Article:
Segmentation of liver and spleen based on computational anatomy models

Chunhua Dong, Yen Wei Chen, Amir Hossein Foruzan, Lanfen Lin, Xian Hua Han, Tomoko Tateyama, Xing Wu, Gang Xu, Huiyan Jiang

Research output: Contribution to journalArticlepeer-review

31 Citations (Scopus)

Abstract

Accurate segmentation of abdominal organs is a key step in developing a computer-aided diagnosis (CAD) system. Probabilistic atlas based on human anatomical structure, used as a priori information in a Bayes framework, has been widely used for organ segmentation. How to register the probabilistic atlas to the patient volume is the main challenge. Additionally, there is the disadvantage that the conventional probabilistic atlas may cause a bias toward the specific patient study because of the single reference. Taking these into consideration, a template matching framework based on an iterative probabilistic atlas for liver and spleen segmentation is presented in this paper. First, a bounding box based on human anatomical localization, which refers to the statistical geometric location of the organ, is detected for the candidate organ. Then, the probabilistic atlas is used as a template to find the organ in this bounding box by using template matching technology. We applied our method to 60 datasets including normal and pathological cases. For the liver, the Dice/Tanimoto volume overlaps were 0.930/0.870, the root-mean-squared error (RMSE) was 2.906 mm. For the spleen, quantification led to 0.922 Dice/0.857 Tanimoto overlaps, 1.992 mm RMSE. The algorithm is robust in segmenting normal and abnormal spleens and livers, such as the presence of tumors and large morphological changes. Comparing our method with conventional and recently developed atlas-based methods, our results show an improvement in the segmentation accuracy for multi-organs (p< 0.00001).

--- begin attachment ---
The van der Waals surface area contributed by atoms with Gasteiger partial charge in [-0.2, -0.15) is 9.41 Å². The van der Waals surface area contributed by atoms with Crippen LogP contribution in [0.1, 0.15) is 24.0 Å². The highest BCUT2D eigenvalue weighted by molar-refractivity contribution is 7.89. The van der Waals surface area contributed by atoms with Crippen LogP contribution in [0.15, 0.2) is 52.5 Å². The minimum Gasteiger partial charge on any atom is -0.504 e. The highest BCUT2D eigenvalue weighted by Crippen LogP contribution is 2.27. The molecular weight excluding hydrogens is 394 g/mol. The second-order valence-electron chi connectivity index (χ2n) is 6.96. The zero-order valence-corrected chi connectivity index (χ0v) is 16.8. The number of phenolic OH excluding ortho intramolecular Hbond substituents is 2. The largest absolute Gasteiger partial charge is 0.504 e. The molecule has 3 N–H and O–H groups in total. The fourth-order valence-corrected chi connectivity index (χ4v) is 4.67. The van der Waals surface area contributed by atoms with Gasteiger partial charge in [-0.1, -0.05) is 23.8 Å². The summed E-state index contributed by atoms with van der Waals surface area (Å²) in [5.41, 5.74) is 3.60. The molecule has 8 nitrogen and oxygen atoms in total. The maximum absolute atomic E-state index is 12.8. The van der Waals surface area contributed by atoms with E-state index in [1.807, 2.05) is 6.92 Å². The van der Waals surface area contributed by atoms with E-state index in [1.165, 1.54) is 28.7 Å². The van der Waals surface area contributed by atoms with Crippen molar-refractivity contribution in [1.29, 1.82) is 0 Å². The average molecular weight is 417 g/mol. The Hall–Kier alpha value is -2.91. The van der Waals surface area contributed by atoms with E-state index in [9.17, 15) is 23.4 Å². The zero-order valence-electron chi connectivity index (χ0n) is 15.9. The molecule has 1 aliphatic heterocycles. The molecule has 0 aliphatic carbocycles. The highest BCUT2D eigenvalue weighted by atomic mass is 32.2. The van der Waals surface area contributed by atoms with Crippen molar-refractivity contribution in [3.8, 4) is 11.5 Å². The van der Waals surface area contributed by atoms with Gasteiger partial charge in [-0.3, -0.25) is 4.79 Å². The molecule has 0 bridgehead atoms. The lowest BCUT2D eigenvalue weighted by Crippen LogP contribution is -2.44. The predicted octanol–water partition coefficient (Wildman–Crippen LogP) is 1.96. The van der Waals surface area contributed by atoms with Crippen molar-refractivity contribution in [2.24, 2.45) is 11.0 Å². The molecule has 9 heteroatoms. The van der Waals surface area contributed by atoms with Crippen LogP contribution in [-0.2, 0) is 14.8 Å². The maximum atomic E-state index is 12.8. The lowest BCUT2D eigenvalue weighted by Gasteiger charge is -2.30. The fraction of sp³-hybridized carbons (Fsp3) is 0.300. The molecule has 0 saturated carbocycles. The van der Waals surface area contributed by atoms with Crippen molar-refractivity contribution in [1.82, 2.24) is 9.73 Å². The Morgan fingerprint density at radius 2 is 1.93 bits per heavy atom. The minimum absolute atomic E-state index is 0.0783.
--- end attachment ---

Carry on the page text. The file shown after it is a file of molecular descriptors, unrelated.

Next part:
Original languageEnglish
Pages (from-to)146-160
Number of pages15
JournalComputers in Biology and Medicine
Volume67
DOIs
Publication statusPublished - 01-12-2015
Externally publishedYes

All Science Journal Classification (ASJC) codes

  • Computer Science Applications
  • Health Informatics

Fingerprint

Dive into the research topics of 'Segmentation of liver and spleen based on computational anatomy models'. Together they form a unique fingerprint.

Cite this